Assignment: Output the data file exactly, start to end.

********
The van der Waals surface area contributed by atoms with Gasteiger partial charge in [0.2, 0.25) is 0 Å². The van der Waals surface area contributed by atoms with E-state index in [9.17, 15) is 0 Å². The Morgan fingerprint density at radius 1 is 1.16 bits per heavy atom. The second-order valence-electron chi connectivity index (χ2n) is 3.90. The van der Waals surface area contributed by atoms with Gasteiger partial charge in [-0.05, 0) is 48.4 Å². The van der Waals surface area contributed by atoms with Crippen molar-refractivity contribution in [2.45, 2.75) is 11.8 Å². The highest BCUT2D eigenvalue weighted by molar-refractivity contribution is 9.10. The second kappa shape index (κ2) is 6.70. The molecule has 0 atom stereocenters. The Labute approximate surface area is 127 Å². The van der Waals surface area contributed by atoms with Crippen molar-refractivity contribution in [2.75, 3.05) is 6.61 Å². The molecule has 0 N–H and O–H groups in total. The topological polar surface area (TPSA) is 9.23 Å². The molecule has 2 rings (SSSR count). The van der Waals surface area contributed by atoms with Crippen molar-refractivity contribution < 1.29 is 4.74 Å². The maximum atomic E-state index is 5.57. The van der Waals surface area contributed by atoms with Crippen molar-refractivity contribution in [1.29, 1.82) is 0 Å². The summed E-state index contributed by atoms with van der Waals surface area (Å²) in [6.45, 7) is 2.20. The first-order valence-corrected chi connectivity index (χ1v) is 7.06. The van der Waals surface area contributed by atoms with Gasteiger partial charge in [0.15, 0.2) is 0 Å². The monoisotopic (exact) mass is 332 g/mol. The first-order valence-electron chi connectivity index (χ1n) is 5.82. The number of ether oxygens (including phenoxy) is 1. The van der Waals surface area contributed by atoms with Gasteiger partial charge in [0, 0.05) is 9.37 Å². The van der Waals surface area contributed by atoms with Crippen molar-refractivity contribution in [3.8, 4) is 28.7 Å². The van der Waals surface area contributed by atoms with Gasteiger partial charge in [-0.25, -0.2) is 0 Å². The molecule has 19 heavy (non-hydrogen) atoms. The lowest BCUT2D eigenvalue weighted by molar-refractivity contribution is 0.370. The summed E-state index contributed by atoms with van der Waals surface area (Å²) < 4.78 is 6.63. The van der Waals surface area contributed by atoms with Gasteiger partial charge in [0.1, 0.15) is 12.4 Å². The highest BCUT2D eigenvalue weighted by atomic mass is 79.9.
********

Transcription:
The van der Waals surface area contributed by atoms with Gasteiger partial charge in [0.2, 0.25) is 0 Å². The van der Waals surface area contributed by atoms with E-state index in [9.17, 15) is 0 Å². The Morgan fingerprint density at radius 1 is 1.16 bits per heavy atom. The second-order valence-electron chi connectivity index (χ2n) is 3.90. The van der Waals surface area contributed by atoms with Gasteiger partial charge in [-0.05, 0) is 48.4 Å². The van der Waals surface area contributed by atoms with Crippen molar-refractivity contribution in [2.45, 2.75) is 11.8 Å². The highest BCUT2D eigenvalue weighted by molar-refractivity contribution is 9.10. The second kappa shape index (κ2) is 6.70. The molecule has 0 atom stereocenters. The Labute approximate surface area is 127 Å². The van der Waals surface area contributed by atoms with Crippen molar-refractivity contribution in [2.75, 3.05) is 6.61 Å². The molecule has 0 N–H and O–H groups in total. The topological polar surface area (TPSA) is 9.23 Å². The molecule has 2 rings (SSSR count). The van der Waals surface area contributed by atoms with Crippen molar-refractivity contribution < 1.29 is 4.74 Å². The maximum atomic E-state index is 5.57. The van der Waals surface area contributed by atoms with Crippen molar-refractivity contribution in [1.29, 1.82) is 0 Å². The summed E-state index contributed by atoms with van der Waals surface area (Å²) in [6.45, 7) is 2.20. The first-order valence-corrected chi connectivity index (χ1v) is 7.06. The van der Waals surface area contributed by atoms with Gasteiger partial charge in [0.15, 0.2) is 0 Å². The monoisotopic (exact) mass is 332 g/mol. The first-order valence-electron chi connectivity index (χ1n) is 5.82. The number of ether oxygens (including phenoxy) is 1. The van der Waals surface area contributed by atoms with Gasteiger partial charge in [0, 0.05) is 9.37 Å². The van der Waals surface area contributed by atoms with Crippen molar-refractivity contribution in [3.8, 4) is 28.7 Å². The van der Waals surface area contributed by atoms with Gasteiger partial charge in [-0.25, -0.2) is 0 Å². The molecule has 19 heavy (non-hydrogen) atoms. The lowest BCUT2D eigenvalue weighted by molar-refractivity contribution is 0.370. The summed E-state index contributed by atoms with van der Waals surface area (Å²) < 4.78 is 6.63. The van der Waals surface area contributed by atoms with Gasteiger partial charge in [0.1, 0.15) is 12.4 Å². The highest BCUT2D eigenvalue weighted by atomic mass is 79.9.